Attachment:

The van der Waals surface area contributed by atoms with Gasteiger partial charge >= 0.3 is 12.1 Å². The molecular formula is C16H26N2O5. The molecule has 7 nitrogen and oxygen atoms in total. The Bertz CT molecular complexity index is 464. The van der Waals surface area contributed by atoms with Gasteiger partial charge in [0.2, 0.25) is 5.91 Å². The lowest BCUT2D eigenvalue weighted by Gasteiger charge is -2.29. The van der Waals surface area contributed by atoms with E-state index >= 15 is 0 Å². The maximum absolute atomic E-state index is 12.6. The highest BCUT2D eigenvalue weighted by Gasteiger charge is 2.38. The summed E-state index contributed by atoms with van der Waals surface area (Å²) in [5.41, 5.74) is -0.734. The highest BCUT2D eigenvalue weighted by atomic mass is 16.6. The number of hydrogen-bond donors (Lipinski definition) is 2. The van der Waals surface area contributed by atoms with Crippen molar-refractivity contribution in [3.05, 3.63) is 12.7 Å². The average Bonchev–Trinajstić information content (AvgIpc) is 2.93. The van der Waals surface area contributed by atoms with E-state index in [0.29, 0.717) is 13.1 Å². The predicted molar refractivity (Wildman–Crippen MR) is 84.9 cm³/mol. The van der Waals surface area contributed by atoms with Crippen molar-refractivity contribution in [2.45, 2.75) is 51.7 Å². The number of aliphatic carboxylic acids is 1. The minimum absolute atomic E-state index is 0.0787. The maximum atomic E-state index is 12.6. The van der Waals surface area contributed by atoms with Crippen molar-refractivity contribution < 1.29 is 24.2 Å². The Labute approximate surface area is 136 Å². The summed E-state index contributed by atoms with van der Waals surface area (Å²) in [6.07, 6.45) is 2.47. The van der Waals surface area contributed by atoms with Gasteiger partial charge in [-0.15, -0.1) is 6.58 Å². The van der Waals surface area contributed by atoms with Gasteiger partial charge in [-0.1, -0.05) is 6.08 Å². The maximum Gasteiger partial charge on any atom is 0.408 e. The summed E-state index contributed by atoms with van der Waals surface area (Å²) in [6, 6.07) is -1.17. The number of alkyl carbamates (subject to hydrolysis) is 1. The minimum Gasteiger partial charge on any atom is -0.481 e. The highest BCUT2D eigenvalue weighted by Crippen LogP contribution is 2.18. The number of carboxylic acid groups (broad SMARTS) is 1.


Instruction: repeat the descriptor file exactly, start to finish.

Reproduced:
The van der Waals surface area contributed by atoms with Gasteiger partial charge >= 0.3 is 12.1 Å². The molecular formula is C16H26N2O5. The molecule has 7 nitrogen and oxygen atoms in total. The Bertz CT molecular complexity index is 464. The van der Waals surface area contributed by atoms with Gasteiger partial charge in [0.2, 0.25) is 5.91 Å². The lowest BCUT2D eigenvalue weighted by Gasteiger charge is -2.29. The van der Waals surface area contributed by atoms with E-state index >= 15 is 0 Å². The maximum absolute atomic E-state index is 12.6. The highest BCUT2D eigenvalue weighted by Gasteiger charge is 2.38. The summed E-state index contributed by atoms with van der Waals surface area (Å²) in [5.41, 5.74) is -0.734. The highest BCUT2D eigenvalue weighted by atomic mass is 16.6. The number of hydrogen-bond donors (Lipinski definition) is 2. The van der Waals surface area contributed by atoms with Crippen molar-refractivity contribution in [3.05, 3.63) is 12.7 Å². The average Bonchev–Trinajstić information content (AvgIpc) is 2.93. The van der Waals surface area contributed by atoms with E-state index in [0.29, 0.717) is 13.1 Å². The predicted molar refractivity (Wildman–Crippen MR) is 84.9 cm³/mol. The van der Waals surface area contributed by atoms with Crippen molar-refractivity contribution in [2.45, 2.75) is 51.7 Å². The number of aliphatic carboxylic acids is 1. The minimum absolute atomic E-state index is 0.0787. The maximum atomic E-state index is 12.6. The van der Waals surface area contributed by atoms with Crippen molar-refractivity contribution < 1.29 is 24.2 Å². The Labute approximate surface area is 136 Å². The summed E-state index contributed by atoms with van der Waals surface area (Å²) in [6.07, 6.45) is 2.47. The van der Waals surface area contributed by atoms with Gasteiger partial charge in [-0.15, -0.1) is 6.58 Å². The van der Waals surface area contributed by atoms with Gasteiger partial charge in [-0.1, -0.05) is 6.08 Å². The maximum Gasteiger partial charge on any atom is 0.408 e. The summed E-state index contributed by atoms with van der Waals surface area (Å²) in [6, 6.07) is -1.17. The number of alkyl carbamates (subject to hydrolysis) is 1. The minimum Gasteiger partial charge on any atom is -0.481 e. The highest BCUT2D eigenvalue weighted by Crippen LogP contribution is 2.18. The number of carboxylic acid groups (broad SMARTS) is 1.